R. Michael Hardesty is a Senior Research Scientist and Associate Director for Environmental Observations, Modeling and Forecasting with the Cooperative Institute for Research in Environmental Sciences at the University of Colorado Boulder. His current research interests are focused on the development and application of lidar techniques for investigating dynamical and chemical processes in the atmosphere. Prior to joining CIRES, he was Program Leader for Optical Remote Sensing for the National Oceanic and Atmospheric Administration (NOAA) in Boulder. Over the course of his career he has worked to advance technology and demonstrate use of lidar to measure winds, turbulence and transport from boundary layer to global scales. He is currently co-chair of the US Working Group on Space-Based Lidar Winds and serves as a US Observer to the European Space Agency’s Aeolus Mission Advisory Group. Michael is a Fellow of the Optical Society of America and the American Meteorological Society.
Pietro Altermatt, Trina Solar Limited, China
Optical Properties of Industrially Mass-produced Crystalline Silicon Solar Cells and Prospects for Improvements
- Optical Nanostructures and Advanced Materials for Photovoltaics (PV)
The optical properties of mass-produced crystalline Si solar cells are reviewed and the requirements and constraints for their improvements by modern optical methods are outlined from the perspective of one of the largest manufacturers.
Pietro P. Altermatt’s main area of research has been the development of physical models for the numerical simulation of crystalline silicon solar cells and testing devices. Of equal interest to him is the application of these models to simulation strategies tailored to research, development and mass production. When Pietro worked at UNSW from 1993 until 2002, the UNSW high-efficiency cells were ideally suited for setting up generally valid physical models, because they suffered from very few non-ideal losses. When Pietro set up a modelling group at the Leibniz University Hannover (Germany) in 2005, the models were extended to industrially fabricated solar cells, working in close collaboration with the industry. Now, such simulations form the quantitative basis for improvement strategies in the PV industry, predicting the optimum device design, the necessary production equipment, and the feasible silicon material.
Christian Sattler, German Aerospace Center, Germany
Optics for Solar Energy (SOLAR)
Solar Fuels: Specific Requirements for Solar Concentrator Systems
The production of fuels by concentrated solar radiation is an option for efficient large scale processes. The radiation can either be used to replace fossil fuels for heating established processes like steam or dry reforming of methane. Or at higher temperature to drive thermochemical cycles for water or CO2
splitting into hydrogen, oxygen and CO. Presently most of the technologies are developed with high flux solar simulators. However some scale-up demonstrations on solar towers have been operated. The concentrator systems, mainly heliostat fields, are similar to installations for power production. However the chemical reactions require a different heating regime. Therefore a special optics and control systems have to be developed to achieve the very high temperatures necessary to carry out thermochemical cycles constantly and homogeneously in the whole solar receiver. The presentation will give an overview of the concentrating solar fuel production processes. It will give insight in how to design the required heliostat fields, secondary optics, and control systems.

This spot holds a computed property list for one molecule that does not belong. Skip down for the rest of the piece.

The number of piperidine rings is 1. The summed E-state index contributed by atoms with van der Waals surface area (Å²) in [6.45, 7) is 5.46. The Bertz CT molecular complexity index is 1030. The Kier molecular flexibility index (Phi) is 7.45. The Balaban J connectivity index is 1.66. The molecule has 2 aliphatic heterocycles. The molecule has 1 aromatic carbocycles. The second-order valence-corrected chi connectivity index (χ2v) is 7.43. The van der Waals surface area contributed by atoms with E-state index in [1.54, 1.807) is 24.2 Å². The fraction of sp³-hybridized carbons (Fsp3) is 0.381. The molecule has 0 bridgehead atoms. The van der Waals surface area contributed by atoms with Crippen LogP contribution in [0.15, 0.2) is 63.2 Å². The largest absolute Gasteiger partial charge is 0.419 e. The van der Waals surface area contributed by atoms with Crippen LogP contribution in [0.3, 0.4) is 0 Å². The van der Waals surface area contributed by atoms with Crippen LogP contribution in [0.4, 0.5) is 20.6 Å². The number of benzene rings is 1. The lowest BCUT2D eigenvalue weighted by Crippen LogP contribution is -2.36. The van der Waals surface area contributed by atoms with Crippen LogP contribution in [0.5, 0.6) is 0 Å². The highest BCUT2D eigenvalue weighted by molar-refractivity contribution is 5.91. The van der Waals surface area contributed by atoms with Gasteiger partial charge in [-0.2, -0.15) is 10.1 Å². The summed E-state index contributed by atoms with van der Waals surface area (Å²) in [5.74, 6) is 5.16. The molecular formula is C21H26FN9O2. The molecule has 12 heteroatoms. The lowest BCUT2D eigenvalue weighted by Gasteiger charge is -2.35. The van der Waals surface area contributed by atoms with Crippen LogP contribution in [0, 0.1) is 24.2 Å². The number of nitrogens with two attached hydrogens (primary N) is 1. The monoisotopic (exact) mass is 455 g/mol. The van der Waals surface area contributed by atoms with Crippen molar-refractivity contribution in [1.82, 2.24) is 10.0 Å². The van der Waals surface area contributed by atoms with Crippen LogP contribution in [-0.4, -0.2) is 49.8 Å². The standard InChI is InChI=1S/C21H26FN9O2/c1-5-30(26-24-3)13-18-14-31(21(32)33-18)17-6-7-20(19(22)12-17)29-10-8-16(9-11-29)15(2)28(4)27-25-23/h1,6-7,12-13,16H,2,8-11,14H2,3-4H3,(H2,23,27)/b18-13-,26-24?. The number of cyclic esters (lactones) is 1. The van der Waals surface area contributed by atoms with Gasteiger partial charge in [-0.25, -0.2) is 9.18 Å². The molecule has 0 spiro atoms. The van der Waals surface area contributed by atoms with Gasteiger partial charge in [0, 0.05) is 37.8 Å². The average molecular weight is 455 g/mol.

Prof. Dr. Christian Sattler is head of the Department of Solar Chemical Engineering of the German Aerospace Center’s Institute of Solar Research
. He is also professor for solar fuel production at the Technical University of Dresden. The main area of his work is the production of fuels especially hydrogen by solar thermo- and photochemical processes. He serves as vice president of the research association N.ERGHY
a member of the European Joint Technology Initiative for Fuel Cells and Hydrogen and is the national representative to tasks of the IEA’s SolarPACES and Hydrogen Implementing Agreements.
Klaus Streubel, Osram Licht AG
Solid-State Lighting (SSL)
Solid State Lighting: Opportunities and Challenges
LEDs have become the dominating light source in many applications such as mobile devices, displays or laptop computers. They also play a significant role in the area of general lighting. In this presentation we will discuss the success stories of LEDs in lighting, the challenges and the opportunities in future solid state lighting systems.
As Senior Vice President and head of Corporate Innovation of Osram Licht AG in Munich, Dr. Klaus Streubel is responsible for the global research and pre-development activities in the company. Klaus has held a position as head of Corporate Innovation at Osram since August 2009.
Dr. Streubel spent two years as a post doc at the Swedish Institute of Microelectronics in Stockholm, and began his professional career in 1993 when he took a permanent position at the Royal Institute of Technology (KTH) in Stockholm, where he received a lecturer certificate and was appointed as adjunct professor. In 1997, he moved from academic to industrial research and joined Mitel Semiconductors in Järfälla, Sweden, and in 1999 Osram Opto Semiconductors in Regensburg, Germany.